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7 Things You Don’t Want to Hear About Yoga

Yoga | Yoga for Beginners

Although it would be super nice to start a yoga practice and then immediately transform into a centered person who can stand on their head reciting the Bhagavad Gita, things don’t exactly happen overnight.

Yoga can’t be conquered. It’s a continual process that will always have the potential to evolve. I’ve never heard someone who has devoted their life to the study of yoga say, “Well, that’s it! I’ve mastered yoga. I ‘m done now. Moving on!”

Yoga isn’t a one-off achievement, but rather a lifestyle that you commit to…for the rest of your life. Much like Neo, once you’ve taken the yogi pill, you can’t ever go back to seeing reality the same way. The matrix has been revealed, and now your only option is to continue seeking truth.

So here are seven things you don’t want to hear about yoga—but have to.

1. The Ratio of Happiness to Size of Thigh Gap Is Non-Existent

Although losing weight, or your body renovating, is an inevitable consequence of a yoga practice, the attachment and initial excitement regarding the physical transformation is short-lived.

The more you learn about the yogi teachings, the less you will care about the circumference of your waist, which consequently you will only think of as the material field surrounding your third chakra.

2. Meditation Doesn’t Mean Your Mind Will Ever Shut Off

A lot of people fear meditation because they think they will be "bad" at it. I often hear excuses like, “I can’t shut off my mind,” to explain why someone doesn’t try. Well guess what? No one can shut off their mind fully, unless they are dead.

The mind wanders, dreams, thinks, and is distracted. That’s what minds do! The purpose of meditation is not to become comatose, but to train the mind.

Having the expectation of pure emptiness is impossible. You will experience clarity in moments where your monkey mind is not chatting incessantly, but that doesn’t mean your mind is intended to become a foot and never think again.

3. You Will Never See Food the Same Way Again

Once you have a consistent practice, it is pretty hard to maintain a diet of onion rings with nacho cheese melted on it on top of a pizza that is then used as an ice cream topping. The greater the awareness of your body, the more awareness you have about what you put inside it.

Yeah, there will be times to eat a lot and enjoy, but when you know you want to practice yoga later that day, chances are you are going to abstain from the bean pudding.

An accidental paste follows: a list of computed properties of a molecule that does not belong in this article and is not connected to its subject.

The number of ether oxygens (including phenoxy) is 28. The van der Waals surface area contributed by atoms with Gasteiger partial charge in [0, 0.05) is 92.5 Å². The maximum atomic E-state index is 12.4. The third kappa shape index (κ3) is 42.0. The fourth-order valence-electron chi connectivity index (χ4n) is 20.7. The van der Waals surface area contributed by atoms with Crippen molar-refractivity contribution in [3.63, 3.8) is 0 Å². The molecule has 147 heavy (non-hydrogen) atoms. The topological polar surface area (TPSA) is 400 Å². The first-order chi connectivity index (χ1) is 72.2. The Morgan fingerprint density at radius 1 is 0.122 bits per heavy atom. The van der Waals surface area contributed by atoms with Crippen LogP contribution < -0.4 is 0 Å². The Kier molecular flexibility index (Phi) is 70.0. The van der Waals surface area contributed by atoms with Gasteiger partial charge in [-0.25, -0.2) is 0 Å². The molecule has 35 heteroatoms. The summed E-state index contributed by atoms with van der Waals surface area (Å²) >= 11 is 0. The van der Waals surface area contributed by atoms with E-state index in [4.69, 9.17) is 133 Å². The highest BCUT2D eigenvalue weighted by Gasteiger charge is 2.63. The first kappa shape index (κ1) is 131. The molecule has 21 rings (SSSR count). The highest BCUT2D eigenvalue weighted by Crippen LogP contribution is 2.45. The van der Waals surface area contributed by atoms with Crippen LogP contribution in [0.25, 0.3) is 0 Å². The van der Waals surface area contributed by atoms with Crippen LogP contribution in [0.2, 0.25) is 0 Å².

4. You Will Be Nicer to Everyone—Including Total Assholes

When you are always reminded of concepts like compassion, empathy, and kindness, it is a lot harder to be snarky—even to people who may "deserve" it.

I often find myself wishing peace, love, and positivity to that guy who cut me off on the highway because he must be in a real rush and I hope everything’s okay and he gets to where he’s going on time.

5. Yoga Is More Than Asana, and That Other Part Will Kick Your Asana

The reason the physical practice of yoga is important is because it builds the strength and flexibility in your body to sit in a meditative pose. That’s right. All that moving is to prepare you to be still longer.

For many of us, one of the hardest things in life is to stop the momentum of the “go go go” lifestyle, and actually sit and experience the quiet. So even though it’s fantastic that you can push into Handstand from a Supine Bound Lotus, it’s all to bring you to the same place of not moving at all.

6. There Is a LOT of Reading, Studying, and Learning in Yoga

Even though you’re never going to be graded on your knowledge of the Sutras, or of the six Indian philosophies integral to the yoga practice, that doesn’t mean you should be relying on Cliff Notes.

In classes, we get snippets of wisdom and research from our teachers, but there is an intellectual component to yoga that can’t be cast aside like pre-calculus, which still to this day I NEVER needed to learn.

7. Once You Start, You Won’t Be Able to Stop

My yoga mat is a home to me. It’s a place where I feel this part of me that I don’t find anywhere else. I miss yoga when I am too sick to practice, and I always feel brought back to myself if I have to take a short break.

Once yoga becomes a part of you, you can’t just easily leave it behind or completely forget it, because it will always be there—tapping you on the Shoulder Stand.

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